In January of 2017, I was taken by surprise when Polaris shut down the Victory brand and was unsurprised when Buell (again) ceased operations. In the first two months of 2018, we've seen similar turmoil in another part of the industry: the motorcycle media.
Worn-out phrases about a "shifting landscape" need to be replaced by metaphors about migration, given the numbers of people leaving the field in one way or another. It's not just the print publications, either, but also some of the largest online motorcycle sites in the United States that have seen significant turnover in the first two months of the year.
Two top (and long-time) editorial managers at Motorcycle.com have left, as did the director of RideApart.com. (The latter will be no surprise to you if you noticed Chris Cope's byline on this site yesterday.) Layoffs also occurred at the original content operation of the new RidersDomain.com site established by JakeWilson.com.
This follows the decision by the Bonnier Motorcycle Group to reduce Cycle World magazine to four print issues a year instead of 12, as we reported earlier, and merging Hot Bike and Bagger magazines. Another round of layoffs at Bonnier this year cost about half a dozen more editorial employees their jobs. There's even been a layoff at the American Iron publisher.
All this has happened in the first seven weeks of 2018. I'm not even going back to last year's turmoil when Bonnier closed titles, such as Sport Rider and Dirt Rider, and laid off employees, some of them experienced industry veterans with many years on the magazine mastheads. And that's not to mention Motorcycle-USA.com closing down almost exactly two years ago, despite being one of the most comprehensive motorcycle sites in the country at the time.
Even ignoring those earlier developments, the amount of change in the business since the beginning of 2018 has been extraordinary. Another element that makes it significant, in my opinion, is that these retrenchments are not just print publications, but also online publications; not just web sites supported by advertising, but also sites that did not rely on advertising. That confirms, to me, that the problems run much deeper than one disrupted business model and reflect industry-wide issues.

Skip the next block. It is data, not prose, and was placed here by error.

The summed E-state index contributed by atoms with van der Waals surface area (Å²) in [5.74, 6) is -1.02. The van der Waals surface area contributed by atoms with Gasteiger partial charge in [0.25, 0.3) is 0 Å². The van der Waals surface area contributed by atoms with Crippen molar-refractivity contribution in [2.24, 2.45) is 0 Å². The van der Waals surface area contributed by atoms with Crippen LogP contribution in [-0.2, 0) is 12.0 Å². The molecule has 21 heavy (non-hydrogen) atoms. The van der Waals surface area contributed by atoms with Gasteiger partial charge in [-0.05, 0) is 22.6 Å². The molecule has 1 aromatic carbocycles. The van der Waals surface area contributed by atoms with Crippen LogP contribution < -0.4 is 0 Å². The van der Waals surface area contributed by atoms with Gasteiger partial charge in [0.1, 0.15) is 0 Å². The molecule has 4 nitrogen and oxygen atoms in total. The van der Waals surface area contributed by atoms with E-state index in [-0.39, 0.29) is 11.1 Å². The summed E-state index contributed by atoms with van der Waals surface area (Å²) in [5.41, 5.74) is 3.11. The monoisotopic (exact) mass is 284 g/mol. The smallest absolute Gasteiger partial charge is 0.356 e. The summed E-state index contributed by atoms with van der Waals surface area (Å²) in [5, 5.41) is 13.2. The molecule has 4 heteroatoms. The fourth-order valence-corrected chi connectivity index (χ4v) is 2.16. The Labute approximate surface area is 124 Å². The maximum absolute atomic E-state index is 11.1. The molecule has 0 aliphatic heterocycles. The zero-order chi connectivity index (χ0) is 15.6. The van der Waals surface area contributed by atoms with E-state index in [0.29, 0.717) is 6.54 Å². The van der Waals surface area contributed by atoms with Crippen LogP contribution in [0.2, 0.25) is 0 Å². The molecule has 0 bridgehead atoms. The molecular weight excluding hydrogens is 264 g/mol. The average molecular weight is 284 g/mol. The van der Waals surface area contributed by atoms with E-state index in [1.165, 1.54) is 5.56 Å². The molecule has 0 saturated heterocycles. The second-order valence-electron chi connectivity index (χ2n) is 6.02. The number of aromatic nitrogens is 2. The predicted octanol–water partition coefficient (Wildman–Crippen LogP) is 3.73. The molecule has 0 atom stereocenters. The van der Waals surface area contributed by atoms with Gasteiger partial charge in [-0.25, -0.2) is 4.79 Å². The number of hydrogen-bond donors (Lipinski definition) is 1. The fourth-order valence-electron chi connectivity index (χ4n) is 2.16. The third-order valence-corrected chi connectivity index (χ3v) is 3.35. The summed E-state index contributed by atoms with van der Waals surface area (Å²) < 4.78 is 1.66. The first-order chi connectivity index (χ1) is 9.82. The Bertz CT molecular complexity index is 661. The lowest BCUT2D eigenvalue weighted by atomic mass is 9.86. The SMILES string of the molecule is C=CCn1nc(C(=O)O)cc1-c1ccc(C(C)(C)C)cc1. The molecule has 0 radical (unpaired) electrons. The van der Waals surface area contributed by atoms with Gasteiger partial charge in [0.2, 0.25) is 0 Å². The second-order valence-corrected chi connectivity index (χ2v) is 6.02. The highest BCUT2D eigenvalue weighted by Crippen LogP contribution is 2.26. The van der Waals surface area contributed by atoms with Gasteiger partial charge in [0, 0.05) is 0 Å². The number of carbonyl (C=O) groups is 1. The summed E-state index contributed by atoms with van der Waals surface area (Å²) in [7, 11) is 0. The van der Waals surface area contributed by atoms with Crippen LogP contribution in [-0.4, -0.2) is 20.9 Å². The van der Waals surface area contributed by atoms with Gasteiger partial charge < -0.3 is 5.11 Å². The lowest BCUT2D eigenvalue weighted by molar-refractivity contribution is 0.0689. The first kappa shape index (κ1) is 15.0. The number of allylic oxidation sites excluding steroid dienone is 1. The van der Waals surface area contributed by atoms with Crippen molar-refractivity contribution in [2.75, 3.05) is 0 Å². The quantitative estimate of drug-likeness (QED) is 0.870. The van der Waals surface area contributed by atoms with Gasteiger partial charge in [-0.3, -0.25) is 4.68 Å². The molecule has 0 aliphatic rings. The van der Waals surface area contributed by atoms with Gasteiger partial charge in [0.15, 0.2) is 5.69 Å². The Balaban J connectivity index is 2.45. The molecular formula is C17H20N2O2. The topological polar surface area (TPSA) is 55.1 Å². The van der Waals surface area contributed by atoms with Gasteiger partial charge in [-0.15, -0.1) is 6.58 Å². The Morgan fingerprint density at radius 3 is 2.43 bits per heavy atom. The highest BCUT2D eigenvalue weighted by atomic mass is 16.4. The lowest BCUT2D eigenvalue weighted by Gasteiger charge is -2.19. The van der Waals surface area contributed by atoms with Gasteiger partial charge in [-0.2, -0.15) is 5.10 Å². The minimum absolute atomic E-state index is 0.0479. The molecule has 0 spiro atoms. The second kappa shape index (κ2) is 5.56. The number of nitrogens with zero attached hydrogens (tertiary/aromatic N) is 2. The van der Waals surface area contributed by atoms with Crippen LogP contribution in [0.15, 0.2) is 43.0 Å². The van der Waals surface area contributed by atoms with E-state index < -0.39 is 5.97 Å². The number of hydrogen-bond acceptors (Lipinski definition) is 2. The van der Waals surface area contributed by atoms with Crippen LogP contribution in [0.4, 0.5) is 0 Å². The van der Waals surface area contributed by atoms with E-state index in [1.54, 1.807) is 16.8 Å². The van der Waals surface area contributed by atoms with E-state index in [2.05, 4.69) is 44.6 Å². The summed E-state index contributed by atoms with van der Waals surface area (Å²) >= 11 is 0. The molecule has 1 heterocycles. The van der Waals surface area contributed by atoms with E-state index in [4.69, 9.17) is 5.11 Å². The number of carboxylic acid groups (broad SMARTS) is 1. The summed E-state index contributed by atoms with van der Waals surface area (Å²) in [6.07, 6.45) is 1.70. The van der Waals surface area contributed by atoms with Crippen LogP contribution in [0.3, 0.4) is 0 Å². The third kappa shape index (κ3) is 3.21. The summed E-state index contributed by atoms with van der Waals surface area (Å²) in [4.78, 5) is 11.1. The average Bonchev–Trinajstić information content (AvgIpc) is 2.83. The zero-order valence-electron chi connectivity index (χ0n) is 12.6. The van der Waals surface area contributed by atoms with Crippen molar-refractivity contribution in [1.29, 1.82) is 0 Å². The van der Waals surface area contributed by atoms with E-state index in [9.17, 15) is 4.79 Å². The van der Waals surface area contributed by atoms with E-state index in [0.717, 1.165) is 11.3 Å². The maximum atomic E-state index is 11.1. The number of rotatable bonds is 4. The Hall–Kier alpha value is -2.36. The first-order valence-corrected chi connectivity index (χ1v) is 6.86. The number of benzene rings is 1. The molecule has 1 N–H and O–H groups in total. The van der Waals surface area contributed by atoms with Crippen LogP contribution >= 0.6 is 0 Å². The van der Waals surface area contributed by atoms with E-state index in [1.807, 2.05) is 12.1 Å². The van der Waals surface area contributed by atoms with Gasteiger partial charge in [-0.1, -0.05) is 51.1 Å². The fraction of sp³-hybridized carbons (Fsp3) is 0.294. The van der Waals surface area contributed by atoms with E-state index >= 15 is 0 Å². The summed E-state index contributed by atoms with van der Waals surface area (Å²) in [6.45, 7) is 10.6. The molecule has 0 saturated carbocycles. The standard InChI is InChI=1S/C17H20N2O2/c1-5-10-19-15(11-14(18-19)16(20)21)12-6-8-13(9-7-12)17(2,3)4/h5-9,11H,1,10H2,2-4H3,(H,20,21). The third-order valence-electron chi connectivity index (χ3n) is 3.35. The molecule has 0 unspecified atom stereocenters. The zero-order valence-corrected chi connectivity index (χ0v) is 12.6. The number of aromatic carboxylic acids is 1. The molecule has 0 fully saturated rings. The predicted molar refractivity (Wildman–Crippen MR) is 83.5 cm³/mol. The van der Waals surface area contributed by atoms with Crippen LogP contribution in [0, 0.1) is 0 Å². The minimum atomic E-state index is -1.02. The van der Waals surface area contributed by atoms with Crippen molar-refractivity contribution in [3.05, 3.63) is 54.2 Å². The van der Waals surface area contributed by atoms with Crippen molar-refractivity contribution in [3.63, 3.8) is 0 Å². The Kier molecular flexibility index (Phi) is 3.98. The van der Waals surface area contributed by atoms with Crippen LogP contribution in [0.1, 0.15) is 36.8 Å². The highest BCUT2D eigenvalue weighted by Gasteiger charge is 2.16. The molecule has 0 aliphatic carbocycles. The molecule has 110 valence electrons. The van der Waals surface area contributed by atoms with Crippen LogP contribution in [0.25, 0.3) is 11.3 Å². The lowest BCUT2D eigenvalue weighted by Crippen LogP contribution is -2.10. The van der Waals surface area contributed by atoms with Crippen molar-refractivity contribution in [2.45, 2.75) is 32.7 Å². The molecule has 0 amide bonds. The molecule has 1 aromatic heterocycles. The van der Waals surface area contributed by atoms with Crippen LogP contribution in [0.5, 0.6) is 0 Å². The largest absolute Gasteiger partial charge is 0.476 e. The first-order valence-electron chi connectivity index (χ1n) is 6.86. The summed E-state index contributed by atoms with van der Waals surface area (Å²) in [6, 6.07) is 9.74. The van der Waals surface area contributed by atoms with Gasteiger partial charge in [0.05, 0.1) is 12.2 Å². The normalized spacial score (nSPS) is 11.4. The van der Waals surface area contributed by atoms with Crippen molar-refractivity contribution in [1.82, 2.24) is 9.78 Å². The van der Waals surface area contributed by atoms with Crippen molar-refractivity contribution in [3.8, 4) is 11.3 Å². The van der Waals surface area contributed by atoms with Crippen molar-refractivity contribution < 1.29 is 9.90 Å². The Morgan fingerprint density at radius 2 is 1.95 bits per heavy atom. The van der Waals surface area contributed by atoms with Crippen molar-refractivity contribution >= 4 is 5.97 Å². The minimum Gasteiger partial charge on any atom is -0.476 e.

This turmoil may lead you to think our job at Common Tread is easier, but I don't see it that way. Just as any ecosystem functions best when it is balanced, healthy competition makes everyone stronger. Each publication, print or online, has its own niche and its own role to play. Also, as a strong believer in the danger of hubris, I know that industry-wide challenges can bite any of us. Lots of people are producing quality motorcycle-related content, in text, still photography and video. The harder job is to figure out how to provide that content essentially for free and still keep the lights on and the servers humming.
On a more personal level, I'd add that some of the people leaving this business were among those I most trusted, writers whose words (whether text or a video script) I knew I could believe — not just because of their years of experience, but more because I'd seen them at work, and seen how they approached the job. The reasons each of those people has moved on, whether voluntarily or otherwise, are no doubt unique. The one thing they have in common is that their absence does not make the U.S. motorcycle media better or stronger.